3 August, 2018
“We’ve been in semi-stealth mode on this basically for the last 2-3 years,” said Elon Musk on an earnings call today. “I think it’s probably time to let the cat out of the bag…”
The cat in question: the Tesla computer. Otherwise known as “Hardware 3,” it’s a Tesla-built piece of hardware meant to be swapped into the Model S, X and 3 to do all the number crunching required to advance those cars’ self-driving capabilities.
Tesla has thus far relied on Nvidia’s Drive platform. So why switch now?
By building things in-house, Tesla say it’s able to focus on its own needs for the sake of efficiency.
“We had the benefit […] of knowing what our neural networks look like, and what they’ll look like in the future,” said Pete Bannon, director of the Hardware 3 project. Bannon also noted that the hardware upgrade should start rolling out next year.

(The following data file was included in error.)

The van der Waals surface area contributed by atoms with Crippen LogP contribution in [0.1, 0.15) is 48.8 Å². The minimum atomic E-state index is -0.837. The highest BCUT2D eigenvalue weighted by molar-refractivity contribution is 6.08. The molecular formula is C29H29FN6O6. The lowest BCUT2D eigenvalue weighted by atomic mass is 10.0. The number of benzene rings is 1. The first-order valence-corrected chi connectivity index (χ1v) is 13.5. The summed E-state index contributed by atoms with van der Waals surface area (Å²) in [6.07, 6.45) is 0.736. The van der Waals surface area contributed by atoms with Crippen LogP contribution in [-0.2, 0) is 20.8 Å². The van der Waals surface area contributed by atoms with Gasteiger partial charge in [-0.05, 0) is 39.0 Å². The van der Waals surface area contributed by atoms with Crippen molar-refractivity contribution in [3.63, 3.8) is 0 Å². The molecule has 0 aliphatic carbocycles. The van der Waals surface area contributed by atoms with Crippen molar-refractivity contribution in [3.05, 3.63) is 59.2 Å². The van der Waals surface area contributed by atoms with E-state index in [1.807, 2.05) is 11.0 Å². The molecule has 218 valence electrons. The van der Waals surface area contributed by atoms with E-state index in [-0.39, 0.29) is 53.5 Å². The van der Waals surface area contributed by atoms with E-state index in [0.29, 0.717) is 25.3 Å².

“The key,” adds Elon “is to be able to run the neural network at a fundamental, bare metal level. You have to do these calculations in the circuit itself, not in some sort of emulation mode, which is how a GPU or CPU would operate. You want to do a massive amount of [calculations] with the memory right there.”
The final outcome, according to Elon, is pretty dramatic: He says that whereas Tesla’s computer vision software running on Nvidia’s hardware was handling about 200 frames per second, its specialized chip is able to crunch out 2,000 frames per second “with full redundancy and failover.”
By having its own silicon, Tesla can build for its own needs at its own pace. If they suddenly recognize something the hardware is lacking, they’re not waiting on someone else to build it. It’s by no means a trivial task — but if they can pull it off without breaking the bank (and Elon says it costs them “the same as the current hardware”), it could end up being a significant strength.